4 Benefits for International Students at U.S. High Schools

It was interesting to see a recent US News & World Report article about the benefits for international students who study at US high schools, which are well-known to those of us who work in the field. 

1. English language training
2. Pre-college navigation
3. College readiness
4. Social acculturation

The chance to interact with American teens in high school can help international students before they enter college. (Courtesy of US News & World Report)

There has been a dramatic upswing in the number of Vietnamese high school students leaving, in some cases, some of the finest high schools in the country (e.g., talented and gifted schools) to complete their education at a US high school.  Many wealthy Vietnamese choose to send their sons and daughters to boarding schools that range from $40,000-50,000 a year. 

Other options include public high schools that accept international students and arrange homestays and high school completion programs, mainly in Washington (WA) state, that enable students to earn a WA high school diploma and an associate’s degree in two (2) years, assuming their English proficiency meets the admission requirement.   Most high school completion programs are around $20,000 per year, all-inclusive.  The cost of attending a public high school is considerably less than a private day school or boarding school.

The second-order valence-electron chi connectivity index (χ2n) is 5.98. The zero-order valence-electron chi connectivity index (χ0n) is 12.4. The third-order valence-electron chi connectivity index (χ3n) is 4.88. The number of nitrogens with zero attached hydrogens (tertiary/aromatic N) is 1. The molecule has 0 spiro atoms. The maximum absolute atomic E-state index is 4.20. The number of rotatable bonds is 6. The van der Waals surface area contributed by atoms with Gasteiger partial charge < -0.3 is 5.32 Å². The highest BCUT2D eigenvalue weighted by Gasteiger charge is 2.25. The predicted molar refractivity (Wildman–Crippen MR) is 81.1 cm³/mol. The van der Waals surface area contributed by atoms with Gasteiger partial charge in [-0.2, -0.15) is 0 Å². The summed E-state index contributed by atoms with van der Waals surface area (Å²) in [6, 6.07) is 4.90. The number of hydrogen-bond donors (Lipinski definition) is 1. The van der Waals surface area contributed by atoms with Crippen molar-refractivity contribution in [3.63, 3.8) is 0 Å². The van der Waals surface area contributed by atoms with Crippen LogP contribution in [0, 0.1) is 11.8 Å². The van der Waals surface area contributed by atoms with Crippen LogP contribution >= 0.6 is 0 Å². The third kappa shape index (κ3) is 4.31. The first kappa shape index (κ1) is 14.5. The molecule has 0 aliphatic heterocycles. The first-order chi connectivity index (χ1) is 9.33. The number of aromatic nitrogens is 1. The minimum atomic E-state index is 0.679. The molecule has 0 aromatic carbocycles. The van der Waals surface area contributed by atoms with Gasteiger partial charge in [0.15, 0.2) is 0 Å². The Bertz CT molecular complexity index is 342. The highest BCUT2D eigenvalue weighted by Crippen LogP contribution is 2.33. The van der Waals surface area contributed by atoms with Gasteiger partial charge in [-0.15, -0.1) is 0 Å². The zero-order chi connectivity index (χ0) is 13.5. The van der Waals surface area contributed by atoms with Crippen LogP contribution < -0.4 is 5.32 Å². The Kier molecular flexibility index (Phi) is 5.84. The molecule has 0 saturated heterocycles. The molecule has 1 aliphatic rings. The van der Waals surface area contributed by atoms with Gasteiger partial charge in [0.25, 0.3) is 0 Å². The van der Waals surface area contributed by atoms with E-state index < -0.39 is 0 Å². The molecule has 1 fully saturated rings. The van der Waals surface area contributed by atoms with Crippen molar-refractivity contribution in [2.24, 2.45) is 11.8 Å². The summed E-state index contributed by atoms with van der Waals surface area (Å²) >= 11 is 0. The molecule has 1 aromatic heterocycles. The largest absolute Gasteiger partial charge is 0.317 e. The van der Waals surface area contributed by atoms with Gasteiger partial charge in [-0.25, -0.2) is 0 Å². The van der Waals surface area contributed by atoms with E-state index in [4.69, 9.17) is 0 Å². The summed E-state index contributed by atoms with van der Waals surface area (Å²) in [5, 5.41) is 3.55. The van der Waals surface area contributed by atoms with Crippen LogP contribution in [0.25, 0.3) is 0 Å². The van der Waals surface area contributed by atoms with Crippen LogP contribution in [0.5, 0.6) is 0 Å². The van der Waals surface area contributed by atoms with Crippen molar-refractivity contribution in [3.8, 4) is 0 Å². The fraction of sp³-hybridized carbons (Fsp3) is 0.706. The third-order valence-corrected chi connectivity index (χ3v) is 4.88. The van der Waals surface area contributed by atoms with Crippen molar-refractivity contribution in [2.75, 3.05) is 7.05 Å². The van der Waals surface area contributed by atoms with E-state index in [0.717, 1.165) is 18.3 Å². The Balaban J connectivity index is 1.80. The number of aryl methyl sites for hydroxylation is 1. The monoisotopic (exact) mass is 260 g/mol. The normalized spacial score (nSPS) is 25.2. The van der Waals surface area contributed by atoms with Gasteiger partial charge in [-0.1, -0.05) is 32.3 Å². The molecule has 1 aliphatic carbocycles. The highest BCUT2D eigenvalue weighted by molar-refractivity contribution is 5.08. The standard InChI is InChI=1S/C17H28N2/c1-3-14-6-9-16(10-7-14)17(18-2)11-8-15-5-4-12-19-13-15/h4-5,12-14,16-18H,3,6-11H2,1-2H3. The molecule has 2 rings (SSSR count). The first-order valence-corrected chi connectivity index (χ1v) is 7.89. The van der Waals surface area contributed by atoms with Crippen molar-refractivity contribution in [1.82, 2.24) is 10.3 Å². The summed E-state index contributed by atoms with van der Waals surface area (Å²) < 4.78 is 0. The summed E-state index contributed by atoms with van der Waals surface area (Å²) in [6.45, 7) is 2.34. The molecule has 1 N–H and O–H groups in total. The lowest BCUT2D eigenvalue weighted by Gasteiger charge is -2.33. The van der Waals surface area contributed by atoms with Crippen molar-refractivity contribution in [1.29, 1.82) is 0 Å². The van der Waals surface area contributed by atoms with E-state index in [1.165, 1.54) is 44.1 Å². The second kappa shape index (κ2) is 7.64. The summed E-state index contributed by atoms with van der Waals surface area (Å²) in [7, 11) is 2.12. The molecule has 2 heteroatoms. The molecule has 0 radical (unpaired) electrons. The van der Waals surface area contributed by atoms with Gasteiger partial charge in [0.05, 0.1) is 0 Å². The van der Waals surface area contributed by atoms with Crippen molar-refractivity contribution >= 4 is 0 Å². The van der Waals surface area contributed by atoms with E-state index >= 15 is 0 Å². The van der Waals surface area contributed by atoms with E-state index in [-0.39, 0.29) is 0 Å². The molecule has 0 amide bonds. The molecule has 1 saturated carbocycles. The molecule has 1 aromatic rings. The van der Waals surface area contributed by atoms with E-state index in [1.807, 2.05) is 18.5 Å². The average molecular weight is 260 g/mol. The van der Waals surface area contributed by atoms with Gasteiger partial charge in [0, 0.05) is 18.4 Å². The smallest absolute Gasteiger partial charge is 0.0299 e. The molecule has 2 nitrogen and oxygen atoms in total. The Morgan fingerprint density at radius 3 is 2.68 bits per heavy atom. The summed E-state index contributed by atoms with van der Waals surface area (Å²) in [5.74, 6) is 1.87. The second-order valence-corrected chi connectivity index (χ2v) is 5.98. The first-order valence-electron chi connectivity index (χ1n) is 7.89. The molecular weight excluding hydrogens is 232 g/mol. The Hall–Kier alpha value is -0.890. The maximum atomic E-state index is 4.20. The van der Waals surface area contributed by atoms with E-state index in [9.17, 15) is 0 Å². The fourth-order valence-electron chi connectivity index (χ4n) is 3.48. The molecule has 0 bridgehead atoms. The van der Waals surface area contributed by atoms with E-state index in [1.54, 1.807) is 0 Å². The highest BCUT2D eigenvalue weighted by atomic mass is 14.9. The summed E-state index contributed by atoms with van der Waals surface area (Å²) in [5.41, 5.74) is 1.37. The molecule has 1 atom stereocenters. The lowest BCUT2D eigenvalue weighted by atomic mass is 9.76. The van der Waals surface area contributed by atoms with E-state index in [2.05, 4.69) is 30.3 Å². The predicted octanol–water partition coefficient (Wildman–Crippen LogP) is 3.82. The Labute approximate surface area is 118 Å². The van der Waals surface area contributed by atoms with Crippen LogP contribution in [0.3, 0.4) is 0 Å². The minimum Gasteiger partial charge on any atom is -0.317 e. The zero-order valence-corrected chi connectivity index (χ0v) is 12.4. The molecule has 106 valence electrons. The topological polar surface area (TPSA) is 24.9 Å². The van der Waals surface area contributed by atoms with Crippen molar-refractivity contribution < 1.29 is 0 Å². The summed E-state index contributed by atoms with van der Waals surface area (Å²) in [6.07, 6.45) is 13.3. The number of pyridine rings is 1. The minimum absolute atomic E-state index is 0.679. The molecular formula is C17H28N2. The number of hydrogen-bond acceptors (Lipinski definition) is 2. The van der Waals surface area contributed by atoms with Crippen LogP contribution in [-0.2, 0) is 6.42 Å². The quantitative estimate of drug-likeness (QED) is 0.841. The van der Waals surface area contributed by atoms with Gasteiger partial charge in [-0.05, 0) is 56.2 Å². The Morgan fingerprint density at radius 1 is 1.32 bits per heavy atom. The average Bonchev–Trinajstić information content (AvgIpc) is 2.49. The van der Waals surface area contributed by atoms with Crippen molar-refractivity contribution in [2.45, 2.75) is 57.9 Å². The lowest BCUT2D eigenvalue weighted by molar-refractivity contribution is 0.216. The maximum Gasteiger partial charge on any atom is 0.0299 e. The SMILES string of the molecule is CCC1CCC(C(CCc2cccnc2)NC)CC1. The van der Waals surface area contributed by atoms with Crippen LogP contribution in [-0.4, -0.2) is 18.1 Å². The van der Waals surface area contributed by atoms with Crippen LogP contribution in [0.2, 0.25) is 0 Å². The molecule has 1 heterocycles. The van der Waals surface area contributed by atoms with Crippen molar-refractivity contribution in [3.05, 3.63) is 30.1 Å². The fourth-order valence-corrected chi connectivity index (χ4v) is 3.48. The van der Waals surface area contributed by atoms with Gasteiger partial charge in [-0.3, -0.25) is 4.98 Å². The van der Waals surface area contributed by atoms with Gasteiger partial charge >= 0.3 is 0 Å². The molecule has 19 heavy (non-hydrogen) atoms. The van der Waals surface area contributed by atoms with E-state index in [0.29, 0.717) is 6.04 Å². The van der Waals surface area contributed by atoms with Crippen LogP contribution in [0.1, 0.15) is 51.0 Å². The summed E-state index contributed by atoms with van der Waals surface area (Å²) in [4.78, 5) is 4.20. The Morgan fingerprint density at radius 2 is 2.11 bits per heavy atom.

As a Study in the States summary of the article points out, an international student can apply for an F-1 visa to attend a public secondary school (grades 9 -12) that is Student and Exchange Visitor Program (SEVP)-certified.  Regulations require that an F student may only attend public school for a maximum period of 12 months and that the student must reimburse the full, per-capita cost of attending.
An international student also has the option of attending an SEVP-certified private school as an F student. Unlike when attending a public school, an F student who attends a private school may attend for longer than 12 months.

The points described in the article, the general dissatisfaction with upper secondary education in Vietnam and the lack of international-standard high schools, combined with the growing ability to pay in recent years, are the driving forces behind this growth trend for Vietnamese students. 


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